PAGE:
Wisconsin State Horticultural Society / Annual report of the Wisconsin State Horticultural Society for the year ending July 1, 1921
Vol. LI (1921)
Brand, A. M.
The modern peony, pp. 107-122 PDF (3.9 MB)
WISCONSIN STATE HORTICULTURAL SOCIETY Rose Polyantha nana or multiflora can be grown from seed and if sown in early spring will be in blossom in June or July. They are perfectly hardy and when they get to be two or three years old they make good sized bushes a foot high and are liter- ally covered with tiny single and semi-double blooms. There are many other roses that, would time and space permit, are as worthy as those that have been mentioned, but if the efforts expended on this paper induce anyone to seek for more knowledge on this interesting subject, this paper will have at- tained its object. THE MODERN PEONY A. M. BRAND, Faribault, Minnesota. The modern peony, such as we have it today, in all of its beauty of form, color combination, and fragrance, is the result of the patient labors of a small band of some twenty or thirty enthusiastic men and women, mainly of France, America, and England, through the course of the last 125 years. Peony Albiflora, or peony Chinensis as it is sometimes called, is a native of Siberia and is found growing where the temper- ature often drops 60 below zero in the winter. In its wild state it is single and semi-double and, as its name would imply, is generally white. But Professor Hanson tells us that in his trav- els along the upper courses of the Amoor River he found it also in the different shades of pink and red. The flower found its way into China in very early times, prob- ably as early as the time of Christ, for by the fifth century A. D. we find it spread over that great empire and over Japan. Both the Chinese and Japanese are flower loving people. Their nur- serymen are ingenius and painstaking to a marked degree. They found the peony with its different colors, its abundance of seed, and its tendency to throw sprouts an easy plant to work with and by the year 600 they are said to have had hundreds of varieties in singles, semi-doubles, and doubles. And the interest in the flower even at that remote period was such that they had peony societies and kept records of their varieties. 107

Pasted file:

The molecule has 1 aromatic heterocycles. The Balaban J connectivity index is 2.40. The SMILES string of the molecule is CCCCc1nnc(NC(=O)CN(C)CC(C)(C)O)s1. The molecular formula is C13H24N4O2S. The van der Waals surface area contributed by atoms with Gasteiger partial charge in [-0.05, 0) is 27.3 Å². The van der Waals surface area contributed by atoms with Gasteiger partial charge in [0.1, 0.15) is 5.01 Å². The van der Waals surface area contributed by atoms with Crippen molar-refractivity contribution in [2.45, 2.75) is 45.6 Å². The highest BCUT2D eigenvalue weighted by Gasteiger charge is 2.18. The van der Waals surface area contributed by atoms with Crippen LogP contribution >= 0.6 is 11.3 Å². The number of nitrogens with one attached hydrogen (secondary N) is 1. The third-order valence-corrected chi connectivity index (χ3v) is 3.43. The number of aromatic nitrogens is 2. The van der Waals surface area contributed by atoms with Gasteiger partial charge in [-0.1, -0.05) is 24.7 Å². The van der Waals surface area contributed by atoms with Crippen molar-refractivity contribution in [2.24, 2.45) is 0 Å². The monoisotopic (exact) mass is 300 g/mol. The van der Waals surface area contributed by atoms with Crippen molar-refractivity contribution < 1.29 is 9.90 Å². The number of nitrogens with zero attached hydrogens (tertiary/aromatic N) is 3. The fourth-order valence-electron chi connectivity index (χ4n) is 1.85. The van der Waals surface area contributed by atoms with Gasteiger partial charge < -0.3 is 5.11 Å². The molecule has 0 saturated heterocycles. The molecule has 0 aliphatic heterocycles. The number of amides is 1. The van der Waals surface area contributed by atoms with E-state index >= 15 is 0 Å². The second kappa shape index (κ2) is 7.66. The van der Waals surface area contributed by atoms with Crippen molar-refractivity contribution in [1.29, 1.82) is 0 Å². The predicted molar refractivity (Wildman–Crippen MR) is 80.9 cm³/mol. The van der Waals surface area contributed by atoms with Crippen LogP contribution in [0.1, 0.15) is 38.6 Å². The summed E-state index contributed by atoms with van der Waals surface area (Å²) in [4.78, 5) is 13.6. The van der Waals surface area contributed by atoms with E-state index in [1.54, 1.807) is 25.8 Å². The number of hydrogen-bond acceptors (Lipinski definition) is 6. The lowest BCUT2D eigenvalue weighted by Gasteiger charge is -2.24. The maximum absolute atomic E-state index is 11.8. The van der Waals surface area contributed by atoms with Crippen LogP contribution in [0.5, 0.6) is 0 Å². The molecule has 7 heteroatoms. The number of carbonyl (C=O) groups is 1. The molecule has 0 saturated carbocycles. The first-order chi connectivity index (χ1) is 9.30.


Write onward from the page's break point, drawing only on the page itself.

Based on date of publication, this material is presumed to be in the public domain.| For information on re-use, see http://digital.library.wisc.edu/1711.dl/Copyright